Building Back Better: What a Just Recovery Looks Like in New England

While President Biden calls for us to build back better, we must ensure this recovery uplifts those who need it most.

A just recovery means prioritizing environmental justice communities

We can't ignore the systemic inequities exposed by the pandemic in the name of “getting back to normal.” Photo Credit: Shutterstock

Maybe it’s the hint of spring in the air, but I’m feeling hopeful for the future. We’re more than a year into the pandemic and I finally see the light at the end of the tunnel. Frontline workers and my most at-risk family and friends are getting vaccinated. Within a month, I should be vaccinated, too.

Part of my hope also springs from the Biden administration’s focus on environmental justice in its COVID-19 relief package – a first dose of his campaign promise to build back better. The $1.9 trillion stimulus relief bill included $100 million towards improving air quality and reducing environmental health risks in historically marginalized communities, $5 billion towards aiding Black farmers and ranchers, and $30.5 billion towards improving public transportation service. President Biden’s new infrastructure plan adds to this. It commits funds to clean energy buildouts that will reduce air pollution. It calls for affordable energy-efficiency upgrades that will improve people’s homes. And it promises investment in the education, childcare, and job training that will help us thrive.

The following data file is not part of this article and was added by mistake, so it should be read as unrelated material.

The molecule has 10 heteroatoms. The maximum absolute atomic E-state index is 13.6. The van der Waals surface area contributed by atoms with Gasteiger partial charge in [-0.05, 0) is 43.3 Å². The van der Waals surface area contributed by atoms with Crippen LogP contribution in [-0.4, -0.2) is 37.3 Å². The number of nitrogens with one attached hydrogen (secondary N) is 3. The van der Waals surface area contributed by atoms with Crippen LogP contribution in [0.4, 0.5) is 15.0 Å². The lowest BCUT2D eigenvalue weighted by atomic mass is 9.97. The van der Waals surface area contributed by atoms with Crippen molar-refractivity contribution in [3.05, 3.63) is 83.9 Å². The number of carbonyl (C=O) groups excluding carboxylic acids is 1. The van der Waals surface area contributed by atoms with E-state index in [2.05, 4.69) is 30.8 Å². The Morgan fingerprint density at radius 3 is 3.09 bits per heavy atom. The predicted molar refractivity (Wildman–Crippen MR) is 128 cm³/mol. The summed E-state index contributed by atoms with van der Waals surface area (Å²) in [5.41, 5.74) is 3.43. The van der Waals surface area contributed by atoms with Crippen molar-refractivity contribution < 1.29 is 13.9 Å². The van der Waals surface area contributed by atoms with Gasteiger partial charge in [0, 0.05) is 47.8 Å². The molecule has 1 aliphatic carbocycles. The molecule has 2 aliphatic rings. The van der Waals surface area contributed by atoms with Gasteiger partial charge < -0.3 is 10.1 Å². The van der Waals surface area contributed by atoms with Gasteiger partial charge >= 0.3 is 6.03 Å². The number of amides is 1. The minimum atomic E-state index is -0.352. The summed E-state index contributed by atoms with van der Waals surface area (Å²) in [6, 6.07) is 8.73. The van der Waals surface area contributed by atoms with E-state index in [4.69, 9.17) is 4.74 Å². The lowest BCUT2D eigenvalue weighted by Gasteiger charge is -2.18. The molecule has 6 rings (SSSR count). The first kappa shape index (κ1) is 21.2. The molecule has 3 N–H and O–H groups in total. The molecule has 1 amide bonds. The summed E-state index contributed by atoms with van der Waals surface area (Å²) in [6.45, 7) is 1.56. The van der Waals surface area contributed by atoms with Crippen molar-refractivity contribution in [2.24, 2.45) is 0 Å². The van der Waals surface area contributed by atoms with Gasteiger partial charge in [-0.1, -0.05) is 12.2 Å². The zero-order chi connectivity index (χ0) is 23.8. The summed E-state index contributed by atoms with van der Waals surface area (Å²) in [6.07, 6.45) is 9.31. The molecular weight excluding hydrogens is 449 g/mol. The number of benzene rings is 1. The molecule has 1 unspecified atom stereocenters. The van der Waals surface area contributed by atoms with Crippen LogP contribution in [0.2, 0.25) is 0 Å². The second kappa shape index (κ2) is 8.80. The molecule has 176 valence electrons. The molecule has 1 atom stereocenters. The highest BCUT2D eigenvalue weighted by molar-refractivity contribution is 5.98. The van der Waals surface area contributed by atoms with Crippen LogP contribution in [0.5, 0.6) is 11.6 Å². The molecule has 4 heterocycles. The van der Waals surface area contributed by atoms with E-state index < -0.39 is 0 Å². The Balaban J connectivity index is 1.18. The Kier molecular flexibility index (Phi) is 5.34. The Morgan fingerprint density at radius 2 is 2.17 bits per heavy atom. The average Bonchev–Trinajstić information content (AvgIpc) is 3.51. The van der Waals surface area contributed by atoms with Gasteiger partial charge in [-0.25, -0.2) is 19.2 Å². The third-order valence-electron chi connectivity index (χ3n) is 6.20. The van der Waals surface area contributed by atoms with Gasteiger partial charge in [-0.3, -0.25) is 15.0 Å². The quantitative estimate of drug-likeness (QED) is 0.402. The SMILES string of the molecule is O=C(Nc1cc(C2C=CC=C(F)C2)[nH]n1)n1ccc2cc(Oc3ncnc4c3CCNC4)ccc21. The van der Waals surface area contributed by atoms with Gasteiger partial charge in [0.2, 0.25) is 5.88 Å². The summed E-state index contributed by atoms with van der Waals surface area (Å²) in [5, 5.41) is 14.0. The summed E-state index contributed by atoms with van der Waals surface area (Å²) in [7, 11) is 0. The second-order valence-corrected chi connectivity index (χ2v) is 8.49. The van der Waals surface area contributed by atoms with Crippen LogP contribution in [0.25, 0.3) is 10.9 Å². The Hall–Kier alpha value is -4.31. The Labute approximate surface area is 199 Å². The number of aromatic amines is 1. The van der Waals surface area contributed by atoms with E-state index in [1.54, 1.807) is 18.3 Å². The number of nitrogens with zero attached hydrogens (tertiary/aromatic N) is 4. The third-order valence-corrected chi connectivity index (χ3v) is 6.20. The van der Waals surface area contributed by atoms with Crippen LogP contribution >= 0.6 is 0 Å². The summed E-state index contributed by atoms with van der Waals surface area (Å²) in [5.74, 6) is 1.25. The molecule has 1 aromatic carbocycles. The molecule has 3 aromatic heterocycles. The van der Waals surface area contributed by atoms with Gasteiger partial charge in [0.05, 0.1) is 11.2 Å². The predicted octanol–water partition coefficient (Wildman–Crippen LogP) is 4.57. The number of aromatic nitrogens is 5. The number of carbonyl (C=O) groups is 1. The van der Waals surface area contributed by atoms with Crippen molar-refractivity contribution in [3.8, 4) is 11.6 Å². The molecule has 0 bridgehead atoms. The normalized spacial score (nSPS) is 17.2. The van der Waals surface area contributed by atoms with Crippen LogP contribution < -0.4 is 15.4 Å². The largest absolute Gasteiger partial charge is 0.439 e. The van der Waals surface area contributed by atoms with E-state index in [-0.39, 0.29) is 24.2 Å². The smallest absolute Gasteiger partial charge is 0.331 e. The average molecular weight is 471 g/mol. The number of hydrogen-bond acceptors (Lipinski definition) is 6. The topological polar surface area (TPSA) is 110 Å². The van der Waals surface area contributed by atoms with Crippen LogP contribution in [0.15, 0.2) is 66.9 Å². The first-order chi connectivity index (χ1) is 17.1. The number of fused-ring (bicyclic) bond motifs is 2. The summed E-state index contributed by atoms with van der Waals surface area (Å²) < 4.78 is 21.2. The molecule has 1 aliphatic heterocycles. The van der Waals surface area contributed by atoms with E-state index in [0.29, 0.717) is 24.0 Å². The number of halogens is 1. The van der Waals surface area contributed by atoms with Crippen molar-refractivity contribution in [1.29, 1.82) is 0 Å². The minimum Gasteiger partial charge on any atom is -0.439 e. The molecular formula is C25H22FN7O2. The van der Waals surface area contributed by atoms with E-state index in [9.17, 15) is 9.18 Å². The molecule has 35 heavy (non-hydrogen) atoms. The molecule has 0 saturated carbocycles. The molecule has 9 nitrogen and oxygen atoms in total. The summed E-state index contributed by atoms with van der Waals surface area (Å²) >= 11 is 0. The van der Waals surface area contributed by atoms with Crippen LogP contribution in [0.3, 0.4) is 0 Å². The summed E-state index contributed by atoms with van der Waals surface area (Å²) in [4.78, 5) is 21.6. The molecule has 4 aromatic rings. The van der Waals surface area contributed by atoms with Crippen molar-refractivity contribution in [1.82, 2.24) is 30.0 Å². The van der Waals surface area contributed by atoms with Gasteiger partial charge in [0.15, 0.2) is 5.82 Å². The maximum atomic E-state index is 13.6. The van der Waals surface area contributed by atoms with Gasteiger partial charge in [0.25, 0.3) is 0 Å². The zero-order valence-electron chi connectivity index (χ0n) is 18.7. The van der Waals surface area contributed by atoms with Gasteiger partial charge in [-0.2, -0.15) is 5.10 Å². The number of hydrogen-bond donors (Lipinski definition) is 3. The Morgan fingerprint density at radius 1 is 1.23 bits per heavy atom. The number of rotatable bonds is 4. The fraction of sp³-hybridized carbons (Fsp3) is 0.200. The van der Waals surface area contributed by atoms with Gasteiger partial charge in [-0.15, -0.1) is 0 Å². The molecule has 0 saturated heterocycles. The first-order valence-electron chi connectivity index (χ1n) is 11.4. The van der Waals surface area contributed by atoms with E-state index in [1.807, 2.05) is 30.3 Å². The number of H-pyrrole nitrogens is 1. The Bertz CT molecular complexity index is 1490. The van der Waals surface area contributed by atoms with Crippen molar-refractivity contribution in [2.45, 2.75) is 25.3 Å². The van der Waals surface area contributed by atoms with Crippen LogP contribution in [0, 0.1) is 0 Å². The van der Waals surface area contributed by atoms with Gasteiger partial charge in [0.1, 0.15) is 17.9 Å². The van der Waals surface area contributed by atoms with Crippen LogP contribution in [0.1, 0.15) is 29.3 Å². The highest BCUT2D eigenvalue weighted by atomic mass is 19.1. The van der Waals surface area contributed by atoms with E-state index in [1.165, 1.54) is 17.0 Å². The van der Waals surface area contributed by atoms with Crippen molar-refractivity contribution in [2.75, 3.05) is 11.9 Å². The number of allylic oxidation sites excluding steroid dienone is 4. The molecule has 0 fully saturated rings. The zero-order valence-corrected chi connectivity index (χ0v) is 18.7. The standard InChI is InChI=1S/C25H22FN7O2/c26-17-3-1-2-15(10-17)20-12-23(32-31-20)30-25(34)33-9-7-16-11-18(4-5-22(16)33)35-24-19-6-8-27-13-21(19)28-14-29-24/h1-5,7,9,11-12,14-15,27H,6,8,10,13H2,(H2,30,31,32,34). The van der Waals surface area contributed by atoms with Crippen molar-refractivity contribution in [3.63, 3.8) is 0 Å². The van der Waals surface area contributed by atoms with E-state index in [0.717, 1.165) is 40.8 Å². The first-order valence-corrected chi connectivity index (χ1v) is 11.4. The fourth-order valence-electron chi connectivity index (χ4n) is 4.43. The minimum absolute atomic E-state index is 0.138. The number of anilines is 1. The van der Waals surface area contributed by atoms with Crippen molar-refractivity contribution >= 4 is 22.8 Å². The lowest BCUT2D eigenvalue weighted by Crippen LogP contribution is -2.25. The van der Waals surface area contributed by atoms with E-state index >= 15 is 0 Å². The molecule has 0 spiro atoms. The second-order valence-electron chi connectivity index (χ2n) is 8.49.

But one-off injections of sorely needed cash aren’t enough to ensure every community in New England can recover and grow. Rather they’re band aids, temporarily slapped over a wound much bigger than a single stimulus or infrastructure bill can heal. To truly build back better, we must embrace the need for systemic change. The Biden administration, as well as state and local governments, must address why some communities are worse off than others and how they plan to fix these inequities.

We Need Different Systems, Not a Return to Normal

COVID-19 forced into the open the many inequities in our society that, for too long, were hiding in plain sight. We cannot simply unsee those inequities in the name of “getting back to normal.” The coronavirus crisis won’t be the last we endure, especially in the face of growing climate fallout that we can no longer avoid. 

The effects of climate change – increased heat waves, more severe storms, worsening air quality – are converging with the racist systems that put Black, Brown, and low-income communities on the front lines of every major crisis. From historical redlining policies designed to segregate housing to deliberate decisions to build polluting power plants in low-income neighborhoods, systems at every level of government have created and entrenched inequities. The result: the same communities most ravaged by the pandemic are least prepared to weather the challenges of the climate crisis.

We can – and must – change this. Otherwise, we will leave our most vulnerable communities more exposed to the next crisis. To avoid devastating climate impacts and ensure a healthy, thriving future for every New Englander, we must proactively push for a justice-centered recovery from the pandemic and an equitable transition to a clean energy economy.

A Just Recovery Means Putting People First

Ensuring a just economic recovery from the pandemic means not following a business-as-usual model. Too often, those with the most money and privilege are able to recover from disaster while those with less cannot. Our economic system prioritizes profits over everything, with little regard for people’s wellbeing.